Reference Topology With High Availability and a Single Data Center
Topic Last Modified: 2012-10-17
The reference topology with high availability and a single data center is designed for a small-to-medium size organization with one central site. The exact topology in the following diagram is for an organization of 15,000 users. Typically, the type of topology shown in the following diagram is recommended for organizations with 5,000 to 30,000 users, but it can support over 30,000 users.
- Active Directory deployment. All Microsoft Lync Server 2010 communications software deployments reside in a single Active Directory forest. For this topology, the customer has Lync Server deployed in the child domain, retail.contoso.com.
- Accommodate more users by adding more Front End Servers. The exact topology in this diagram has three Front End Servers, so it supports up to 20,000 users. If you have a single central site and more users, you can simply add Front End Servers to the pool. The maximum number of users per pool is 80,000, with eight Front End Servers.
However, the single site topology can support even more users by adding another Front End pool to the site. To support these extra users, you need to add only one additional Front End pool (that is, just one pool each of A/V Conferencing Servers, Edge Servers, and Directors are sufficient, although more servers may need to be added to these pools).
- A/V Conferencing service can be collocated in smaller organizations. If this organization has 10,000 or fewer users, you could decide to collocate the A/V Conferencing service with the Front End pool, instead of deploying a separate A/V Conferencing pool. For organizations with 10,000 or more users, collocating these services is not recommended for performance reasons.
- Monitoring Server database options. In this topology, the Monitoring Server is using the same pair of database servers that the Front End pool uses. A topology in which the Monitoring Server has its own database servers is also supported.
- High availability for all server pools. In this example organization with 15,000 users, just one Director server, Edge Server and A/V Conferencing Server would be sufficient for performance. However, there are pools of two servers of each type deployed to provide high availability for each feature.
- Branch site deployment options. The organization in this topology has Enterprise Voice deployed as their voice solution. Branch Site 1 does not have a resilient wide area network (WAN) link to the central site, so it has a Survivable Branch Appliance deployed to maintain many Lync Server features in case the WAN link to the central site goes down. Branch Site 2 however has a resilient WAN link, so only a public switched telephone network (PSTN) gateway is needed. The PSTN gateway deployed there supports media bypass, so no Mediation Server is needed at Branch Site 2. For details about deciding what to deploy at a branch site, see Planning for Branch-Site Voice Resiliency in the Planning documentation.
- DNS load balancing. The Front End pool, Edge Server pool, and the Director pool have DNS load balancing for SIP traffic deployed. This eliminates the need for hardware load balancers for the Edge Servers, and significantly lessens the setup and maintenance of the hardware load balancers for the other pools, as the hardware load balancers are needed only for HTTP traffic. For details about DNS load balancing, see DNS Load Balancing in the Planning documentation.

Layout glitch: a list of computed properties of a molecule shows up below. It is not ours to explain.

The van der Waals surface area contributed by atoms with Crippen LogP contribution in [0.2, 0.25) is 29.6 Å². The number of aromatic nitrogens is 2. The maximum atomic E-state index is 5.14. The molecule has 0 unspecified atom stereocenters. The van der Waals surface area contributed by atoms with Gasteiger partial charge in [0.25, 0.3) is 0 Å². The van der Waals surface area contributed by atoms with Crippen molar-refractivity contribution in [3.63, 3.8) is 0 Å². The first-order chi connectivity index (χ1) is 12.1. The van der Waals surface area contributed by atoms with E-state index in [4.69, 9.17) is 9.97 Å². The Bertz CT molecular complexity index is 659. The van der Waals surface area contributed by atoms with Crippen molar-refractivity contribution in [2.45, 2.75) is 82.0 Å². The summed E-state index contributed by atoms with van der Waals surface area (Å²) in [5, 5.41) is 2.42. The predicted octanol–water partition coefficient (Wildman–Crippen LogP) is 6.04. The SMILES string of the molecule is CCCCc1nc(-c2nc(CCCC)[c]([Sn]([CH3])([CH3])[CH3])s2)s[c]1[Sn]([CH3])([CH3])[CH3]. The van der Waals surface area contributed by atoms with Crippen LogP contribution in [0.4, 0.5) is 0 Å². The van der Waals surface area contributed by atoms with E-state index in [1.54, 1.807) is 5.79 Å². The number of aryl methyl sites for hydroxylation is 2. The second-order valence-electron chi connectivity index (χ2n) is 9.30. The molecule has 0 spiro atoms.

- Exchange UM deployment. This reference topology includes an Exchange Unified Messaging (UM) Server, which runs Microsoft Exchange Server, not Lync Server. The Exchange UM routing functionality for Lync Server runs on the Front End pool.
For details about Exchange UM, see On-Premises Exchange Unified Messaging Integration and Hosted Exchange Unified Messaging Integration in the Planning documentation.
- Edge Servers are recommended. Although deploying an Edge Server is not required, we recommend it for any size of deployment. You can maximize your Lync Server investment by deploying an Edge Server to provide service to users currently outside your organization’s firewalls. The benefits include the following:
Your organization’s own users can use Lync Server functionality, if they are working from home or are out on the road.
Your users can invite outside users to participate in meetings.
If you have a partner, vendor or customer organization that also uses Lync Server, you can form a federated relationship with that organization. Your Lync Server deployment would then recognize users from that federated organization, leading to better collaboration.
Your users can exchange instant messages with users of public IM services, including any or all of the following: Windows Live, AOL, and Yahoo! Note that a separate license might be required for public IM connectivity with Windows Live, AOL, and Yahoo!
If you also deploy the Lync Server XMPP Gateway, you can enable your users to exchange instant messages with the users of providers and servers that use Extensible Messaging and Presence Protocol (XMPP), such as Google Talk and Jabber.
Note: To use XMPP, you must install the XMPP Gateway. You can download the XMPP Gateway from the Microsoft Download Center at http://go.microsoft.com/fwlink/p/?LinkId=204552. After you install the XMPP Gateway, you need to install the hotfix, which is available for download from http://go.microsoft.com/fwlink/p/?LinkId=204561.
- Your organization’s own users can use Lync Server functionality, if they are working from home or are out on the road.